Building a proper infrastructure in your business is much more important than learning how to take pretty photos. I am not discounting the importance of being a good photographer by any means. I am saying that if you don’t have the processes in place to deliver an excellent overall client experience, eventually nobody will care about your pretty pictures.
There is nothing simple about digital asset management. It is easy to get hung up on equipment, shooting and editing, but managing Raw files is the most neglected part of my workflow. I feel like I always rush to import my Raw files, bypass backup and fail to organize my photos in Lightroom so I can start editing immediately. That has to stop.
There is no escaping it: We live in a digital world but we operate in some old-school ways. From photography to our tax returns, we must all learn to operate efficiently and effectively in this new world. Here are some of the tools I use to run my business smoothly and make maximum use of my time. This isn’t just about saving time. It’s about giving your customers a unique experience.
I remember the switch from film to digital like it was yesterday. And look where we are now. I’m about to write an article about your workflow…and it’s going to be all digital. If I wrote this 15 years ago, a computer wouldn’t even have come into the equation. But what does that mean for you? Has life gotten easier? Nope. It has gotten harder. You have more to do and more possible ways to do it (i.e., screw it up). Clients are more demanding than ever (I actually had one the other day who, after I gave her 10 preview pictures, asked for more before the proofs were ready). Marketing is a constant effort. So how do you keep up and keep your sanity?
Becoming more productive means becoming more profitable. One option is to do the same number of activities but in less time. Let’s say your time is worth $100 per hour and you make $1,200 for 12 hours of work. If you do the same amount of work in less time, you are now making the same amount of money but doing it in six hours a day instead of 12. Instead of your time being worth $100 per hour, it is now worth $200 per hour. The dollar value of your hour has just doubled.
As creatives, it is in our blood to break out of the box and try something new. If you are not pushing yourself and developing your photography, where’s your growth as an artist? In this article, I give you the tools to try something new and pack a punch with your images. We will dive into corrective adjustments and how to direct your viewer. These are the basics you may already be doing today, but we are going to mix things up a bit.
Your client has just arrived 30 minutes early for her baby’s newborn session and you are nowhere near finished setting up. After hastily greeting them at the door, you scramble, trying to think of where in the world to start. Does this sound familiar? The good news is that you can help prevent these problems by implementing some simple techniques to streamline your newborn sessions. Layering materials, rotating through stations and transitional posing all contribute to a smoother studio workflow.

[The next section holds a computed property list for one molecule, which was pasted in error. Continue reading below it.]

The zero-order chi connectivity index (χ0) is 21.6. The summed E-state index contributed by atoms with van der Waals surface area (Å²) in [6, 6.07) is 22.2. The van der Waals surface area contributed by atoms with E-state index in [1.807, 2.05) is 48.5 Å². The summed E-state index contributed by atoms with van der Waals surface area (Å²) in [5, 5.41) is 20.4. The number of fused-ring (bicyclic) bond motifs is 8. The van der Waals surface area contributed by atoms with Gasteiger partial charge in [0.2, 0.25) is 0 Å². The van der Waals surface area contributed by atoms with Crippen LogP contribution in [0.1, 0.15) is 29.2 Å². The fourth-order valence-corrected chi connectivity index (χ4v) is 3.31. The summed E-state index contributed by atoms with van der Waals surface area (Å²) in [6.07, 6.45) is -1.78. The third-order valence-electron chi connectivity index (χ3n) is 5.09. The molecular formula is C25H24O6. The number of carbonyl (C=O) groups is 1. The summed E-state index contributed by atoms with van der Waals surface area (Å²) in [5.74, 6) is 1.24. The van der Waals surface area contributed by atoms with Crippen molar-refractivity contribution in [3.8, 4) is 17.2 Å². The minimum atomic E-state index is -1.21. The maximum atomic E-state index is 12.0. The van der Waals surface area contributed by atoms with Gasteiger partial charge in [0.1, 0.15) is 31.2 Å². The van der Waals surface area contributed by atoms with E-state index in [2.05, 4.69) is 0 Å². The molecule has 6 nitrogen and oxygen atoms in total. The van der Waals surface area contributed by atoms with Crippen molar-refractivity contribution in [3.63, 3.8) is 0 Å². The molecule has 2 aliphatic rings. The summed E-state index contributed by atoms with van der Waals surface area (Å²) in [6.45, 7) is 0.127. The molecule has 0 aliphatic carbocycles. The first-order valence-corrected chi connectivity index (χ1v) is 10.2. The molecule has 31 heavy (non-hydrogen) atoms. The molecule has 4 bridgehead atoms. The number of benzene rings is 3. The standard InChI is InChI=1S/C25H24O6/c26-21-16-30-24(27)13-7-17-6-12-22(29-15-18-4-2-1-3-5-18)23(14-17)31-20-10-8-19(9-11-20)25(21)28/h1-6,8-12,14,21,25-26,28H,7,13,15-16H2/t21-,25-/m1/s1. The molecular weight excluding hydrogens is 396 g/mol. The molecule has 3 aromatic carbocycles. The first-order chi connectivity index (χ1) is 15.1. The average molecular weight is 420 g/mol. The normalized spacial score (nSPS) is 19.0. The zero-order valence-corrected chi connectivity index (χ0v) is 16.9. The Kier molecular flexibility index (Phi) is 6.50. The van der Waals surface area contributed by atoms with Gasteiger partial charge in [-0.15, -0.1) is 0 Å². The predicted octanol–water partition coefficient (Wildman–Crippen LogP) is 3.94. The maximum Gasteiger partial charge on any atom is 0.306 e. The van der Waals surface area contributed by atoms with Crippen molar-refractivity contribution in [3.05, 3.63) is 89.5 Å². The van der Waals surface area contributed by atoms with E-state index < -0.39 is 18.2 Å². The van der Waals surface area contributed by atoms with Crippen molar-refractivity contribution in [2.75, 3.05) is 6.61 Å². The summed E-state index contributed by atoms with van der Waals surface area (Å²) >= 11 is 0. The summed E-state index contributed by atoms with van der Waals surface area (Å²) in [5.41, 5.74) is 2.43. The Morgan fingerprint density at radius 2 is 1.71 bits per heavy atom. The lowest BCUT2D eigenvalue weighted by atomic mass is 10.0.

When we enter a session, we are not only taking pictures, we are creating memories that last a lifetime. Our clients will remember the variety of feelings they experienced while in our care. We need to make it a pleasurable one so they sing our praises to their friends and family. Good reviews travel fast, but bad reviews travel faster.
Shooting and editing Raw files is a major part of my workflow. Editing in a Raw processor is a must for me, and I am always trying new programs from software companies that are always seeking the edge with new capabilities. From a beauty retouching perspective, there has always been such a dependency on Photoshop’s layers. Working in Lightroom, the closest thing I get to layers are local adjustment brushes and editing pins. These lack in skin retouching, requiring me to export the Raw file to another program just to smooth skin. On1 Photo RAW offers a nondestructive Raw processing alternative for retouching.
After shooting a wedding or any eight-hour-plus event, I dread spending countless hours working in Lightroom. Lightroom can be a huge time suck: waiting for my memory cards to ingest, waiting for each Raw to load for culling, waiting for adjustments to render in the Develop module. Are you struggling with the same post-shoot stress? If so, this article will forever free up these worries and let you get to work—at the pace of your computer’s speed, of course.